Boeing and the US Navy are poised to expand and exploit the F/A-18E/F Super Hornet's capability for precision engagement and battle management now the upgraded platform is matched to the latest avionics
While debate rages over the hallmarks and advantages of fifth-generation fighters, Boeing is preparing to deliver the next generation of its long-running F/A-18. The F/A-18E/F Block II+ Super Hornet is the culmination of a fundamental upgrade of the multi-role fighter and the foundation for future capability expansion.
Next-generation Super Hornet deliveries to the US Navy will begin later this year when the first aircraft from production Lot 30 rolls off the St Louis, Missouri assembly line. "Lot 30 is the launch point for Block II+," says Kory Mathews, director of F/A-18 programme integration.
Today's F/A-18E/F Super Hornet was developed from the original F/A-18 Hornet in two stages: first an airframe and engine upgrade that scaled the fighter up by 25% to increase range, payload and growth capacity then a multi-phase avionics update that introduced advanced sensors.
Lot 30 is the first time the structural upgrade that produced the F/A-18E/F comes together with the full suite of advanced avionics, and is the jumping-off point for the Capability Flightplan - a roadmap of enhancements planned to be developed and fielded over the next decade.
"We have a robust, well-defined capability roadmap in four main areas: distributed targeting, net-centric operations/battlespace management, sensor integration and advanced weapons," says Mathews. The Flightplan covers fiscal years 2008-2014, and will be updated annually. "It is a living document," he says. "We can add, accelerate or eliminate capabilities."
The launching point for the Capability Flightplan is the avionics architecture implemented incrementally since deliveries of the Block II Super Hornet began in 2005 with production Lot 26, and fully realised beginning with Lot 30.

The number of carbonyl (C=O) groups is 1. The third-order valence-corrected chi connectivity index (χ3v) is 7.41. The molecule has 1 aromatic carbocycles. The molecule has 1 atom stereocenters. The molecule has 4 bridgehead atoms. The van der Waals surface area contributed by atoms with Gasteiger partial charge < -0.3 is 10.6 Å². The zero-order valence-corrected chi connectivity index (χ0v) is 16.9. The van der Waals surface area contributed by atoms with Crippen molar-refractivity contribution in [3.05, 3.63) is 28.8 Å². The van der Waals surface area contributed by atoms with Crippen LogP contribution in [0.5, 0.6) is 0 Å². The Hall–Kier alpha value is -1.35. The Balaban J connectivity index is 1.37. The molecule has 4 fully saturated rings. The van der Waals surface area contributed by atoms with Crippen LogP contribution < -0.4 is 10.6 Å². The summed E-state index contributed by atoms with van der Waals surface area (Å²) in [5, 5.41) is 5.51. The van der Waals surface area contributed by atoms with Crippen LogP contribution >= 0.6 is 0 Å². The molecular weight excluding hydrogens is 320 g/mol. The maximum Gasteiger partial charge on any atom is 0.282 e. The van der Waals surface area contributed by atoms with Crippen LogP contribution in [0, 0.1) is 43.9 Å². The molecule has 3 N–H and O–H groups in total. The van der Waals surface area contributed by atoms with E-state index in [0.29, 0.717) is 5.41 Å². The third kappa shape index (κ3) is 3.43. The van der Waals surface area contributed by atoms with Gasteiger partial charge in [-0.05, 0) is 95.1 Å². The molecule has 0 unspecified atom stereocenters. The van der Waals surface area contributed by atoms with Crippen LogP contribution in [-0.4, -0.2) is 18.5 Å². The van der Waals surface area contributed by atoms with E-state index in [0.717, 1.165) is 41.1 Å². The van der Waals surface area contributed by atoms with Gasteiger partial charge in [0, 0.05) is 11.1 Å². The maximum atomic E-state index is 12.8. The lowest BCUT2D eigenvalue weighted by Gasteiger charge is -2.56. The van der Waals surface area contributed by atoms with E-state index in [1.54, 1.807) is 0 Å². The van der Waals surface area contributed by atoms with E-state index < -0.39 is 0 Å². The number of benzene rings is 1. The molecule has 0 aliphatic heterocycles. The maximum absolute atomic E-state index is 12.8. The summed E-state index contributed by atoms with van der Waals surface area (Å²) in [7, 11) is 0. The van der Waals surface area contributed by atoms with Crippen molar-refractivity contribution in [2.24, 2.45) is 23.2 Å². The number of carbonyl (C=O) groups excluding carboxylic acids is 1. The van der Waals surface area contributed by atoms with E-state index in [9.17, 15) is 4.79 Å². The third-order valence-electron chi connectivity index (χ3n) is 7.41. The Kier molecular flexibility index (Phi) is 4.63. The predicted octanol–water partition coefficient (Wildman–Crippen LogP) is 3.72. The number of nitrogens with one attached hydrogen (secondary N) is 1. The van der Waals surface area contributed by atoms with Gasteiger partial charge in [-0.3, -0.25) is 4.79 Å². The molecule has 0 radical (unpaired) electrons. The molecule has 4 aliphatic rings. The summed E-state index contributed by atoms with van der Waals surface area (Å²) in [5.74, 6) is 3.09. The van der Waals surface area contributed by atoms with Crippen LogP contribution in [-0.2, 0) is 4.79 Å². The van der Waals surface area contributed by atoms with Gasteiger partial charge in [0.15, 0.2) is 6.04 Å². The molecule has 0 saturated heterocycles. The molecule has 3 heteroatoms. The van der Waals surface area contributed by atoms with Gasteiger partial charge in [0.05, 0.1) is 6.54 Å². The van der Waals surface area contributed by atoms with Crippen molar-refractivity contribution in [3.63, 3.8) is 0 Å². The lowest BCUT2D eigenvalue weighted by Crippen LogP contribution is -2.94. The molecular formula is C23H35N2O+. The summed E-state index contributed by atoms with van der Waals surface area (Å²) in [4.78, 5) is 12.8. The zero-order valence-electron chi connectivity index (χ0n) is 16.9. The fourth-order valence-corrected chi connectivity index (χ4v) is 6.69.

The architecture backbone is a fibre-optic data network and advanced mission computer (AMC). Block II+ uses the latest Type 3 AMC, produced by General Dynamics Information Systems, with two times the throughput and memory of the Type 2 computer in Block II Super Hornets.
Plugged into this architecture are the new APG-79 active electronically scanned array (AESA) radar AAS-46 advanced tactical forward-looking infrared (ATFLIR) pod digital sold-state recorder (DSSR) accurate navigation (ANAV) system and Link 16 multifunctional information distribution system (MIDS).
"Beginning with Lot 30, every aircraft will have AESA," says Mathews. Until then, some F/A-18E/Fs are being delivered with the earlier mechanically scanned APG-73 radar. The US Navy plans to retrofit 135 APG-73-equipped Block II Super Hornets with APG-79, for an eventual total of 415 AESA-equipped aircraft.
The Raytheon AESA brings the capability for simultaneous air-to-air and air-to-ground operation and, starting with Lot 30, two-seat F/A-18Fs will have the advanced crew station, which decouples the front and rear cockpits. "The front-seater can sanitise the airspace while the rear-seater conducts an air-to-ground campaign," says Mathews. Both crew members will have the joint helmet-mounted cueing system.
Lot 30 also introduces the ANAV box, which replaces the F/A-18's CAINS inertial navigator and MAGR GPS receiver with a tightly integrated system that addresses obsolescence and provides "unprecedented air-to-ground accuracy", says Mathews.
Another step in expanding the Super Hornet's precision attack capability has already been taken with fielding of the digital sold-state recorder. Replacing an analogue cockpit video recorder, the DSSR brings the capability to grab and store sensor images, and send them over existing communications links - either Link 16 or the ARC-210 digital radio.
"On ingress, the crew can see ATFLIR streaming video in the cockpit, frame-grab a still image of the target and datalink it to the forward air controller, who looks at the image, annotates it with Blue Force positions and datalinks it back," Mathews says, cutting the time needed to "talk" the aircraft to the target to "low-digit minutes".
With the Lot 30 aircraft as a starting point, the Flightplan lays out a roadmap for expanding the F/A-18E/F's precision-engagement and battle-management capabilities. Much of the focus is on air-to-ground operations, but the Super Hornet is to get an infrared search and track (IRST) sensor to increase air-to-air capability.
Development of the IRST is funded beginning in FY2008, leading to fielding in 2012-13, says Mathews. A targeting, not imaging sensor, the IRST will be integrated with the radar to provide spectral diversity and the ability to engage passively air-to-air. Although it could be mounted internally, a podded sensor is more likely, he says.